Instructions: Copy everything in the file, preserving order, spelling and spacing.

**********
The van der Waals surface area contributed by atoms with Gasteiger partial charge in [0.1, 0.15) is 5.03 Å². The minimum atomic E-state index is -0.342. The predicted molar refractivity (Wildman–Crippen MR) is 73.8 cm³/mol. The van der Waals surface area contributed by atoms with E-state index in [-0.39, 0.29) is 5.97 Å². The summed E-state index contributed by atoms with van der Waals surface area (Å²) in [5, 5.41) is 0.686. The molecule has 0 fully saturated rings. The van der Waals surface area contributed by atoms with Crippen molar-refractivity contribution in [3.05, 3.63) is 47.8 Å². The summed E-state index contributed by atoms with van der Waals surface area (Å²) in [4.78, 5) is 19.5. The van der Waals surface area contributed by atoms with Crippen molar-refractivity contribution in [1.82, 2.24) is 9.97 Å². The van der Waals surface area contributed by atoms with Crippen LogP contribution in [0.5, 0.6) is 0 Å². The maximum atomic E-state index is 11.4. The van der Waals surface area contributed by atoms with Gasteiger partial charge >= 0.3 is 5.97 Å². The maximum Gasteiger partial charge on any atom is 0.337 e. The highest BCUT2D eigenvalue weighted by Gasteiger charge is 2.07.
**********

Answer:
The van der Waals surface area contributed by atoms with Gasteiger partial charge in [0.1, 0.15) is 5.03 Å². The minimum atomic E-state index is -0.342. The predicted molar refractivity (Wildman–Crippen MR) is 73.8 cm³/mol. The van der Waals surface area contributed by atoms with E-state index in [-0.39, 0.29) is 5.97 Å². The summed E-state index contributed by atoms with van der Waals surface area (Å²) in [5, 5.41) is 0.686. The molecule has 0 fully saturated rings. The van der Waals surface area contributed by atoms with Crippen molar-refractivity contribution in [3.05, 3.63) is 47.8 Å². The summed E-state index contributed by atoms with van der Waals surface area (Å²) in [4.78, 5) is 19.5. The van der Waals surface area contributed by atoms with Crippen molar-refractivity contribution in [1.82, 2.24) is 9.97 Å². The van der Waals surface area contributed by atoms with Crippen LogP contribution in [0.5, 0.6) is 0 Å². The maximum atomic E-state index is 11.4. The van der Waals surface area contributed by atoms with Gasteiger partial charge >= 0.3 is 5.97 Å². The maximum Gasteiger partial charge on any atom is 0.337 e. The highest BCUT2D eigenvalue weighted by Gasteiger charge is 2.07.